It was a season of intense repentance, and they recognized that they had allowed themselves to be greatly influenced by the culture and peoples around them. In today’s chapter, they are moving in the opposite direction, and they recognize that moving in the opposite direction necessitates separating themselves from those who have had negative spiritual influence on their lives. It is difficult to realize that this meant separation from their own family members, but I am also reminded that Jesus said sometimes the cost of following is leaving family behind.
Today, I am reminded that along our journey there are times in which, for our own spiritual health, we need to repent, to turn around, and to move in an opposite direction. I’m reminded that there is a cost associated with repentance, and I’m reminded that I can’t move in the opposite direction and keep moving in the same direction at the same time.
Speaking of Dutch heritage, for Throwback Thursday let me show you this rare gem of the clan hanging with their homeys on the farm in northwest Iowa circa 1938. The white-haired gentleman under the tree is, I believe, Walter Vander Well Sr. born Wouter van der Wel in Piershil near Rotterdam in the Netherlands. He came to the states as a young man by himself. The gentleman just to the right with the stylin’ white shoes and the baby on his lap is my grandfather, Herman Vander Well. The baby is my father, Dean. The other kid standing on the right of the photograph is my Uncle Bud.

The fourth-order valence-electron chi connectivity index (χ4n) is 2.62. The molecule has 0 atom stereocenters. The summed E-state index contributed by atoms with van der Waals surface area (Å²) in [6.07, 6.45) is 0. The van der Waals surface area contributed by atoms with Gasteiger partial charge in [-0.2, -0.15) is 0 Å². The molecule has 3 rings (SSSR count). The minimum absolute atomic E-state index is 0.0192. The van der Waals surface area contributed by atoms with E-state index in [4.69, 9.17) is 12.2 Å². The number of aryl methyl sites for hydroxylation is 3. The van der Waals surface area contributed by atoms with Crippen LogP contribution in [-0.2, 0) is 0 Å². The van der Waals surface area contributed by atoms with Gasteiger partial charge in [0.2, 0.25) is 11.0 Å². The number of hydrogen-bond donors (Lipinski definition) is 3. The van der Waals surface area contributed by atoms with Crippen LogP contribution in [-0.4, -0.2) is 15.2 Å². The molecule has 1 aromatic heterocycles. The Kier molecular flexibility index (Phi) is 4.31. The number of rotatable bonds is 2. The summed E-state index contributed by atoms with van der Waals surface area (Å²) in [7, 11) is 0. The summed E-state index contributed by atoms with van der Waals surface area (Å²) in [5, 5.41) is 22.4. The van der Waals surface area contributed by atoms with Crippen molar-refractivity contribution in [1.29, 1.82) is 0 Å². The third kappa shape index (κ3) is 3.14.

My grandpa always had a penchant for ice cream and would often have a bowl before bed. I have to imagine that the fact that they’re all eating ice cream cones in this picture means they’d just made it for the occasion.
“But now, our God, what can we say after this? For we have forsaken the commands you gave through your servants the prophets when you said: ‘The land you are entering to possess is a land polluted by the corruption of its peoples. By their detestable practices they have filled it with their impurity from one end to the other. Therefore, do not give your daughters in marriage to their sons or take their daughters for your sons. Do not seek a treaty of friendship with them at any time, that you may be strong and eat the good things of the land and leave it to your children as an everlasting inheritance.’”
Ezra 9:10-12 (NIV)
I grew up in a great neighborhood on the northwest side of Des Moines. The neighborhood was packed full of young families, not only on our block but on the surrounding streets. There were a lot of kids running around the area, but you tended to hang with your homeys on the street you lived. You’d stick close to the kids on your own block. They were the nearest to you, you knew them well, and more importantly your parents knew their parents.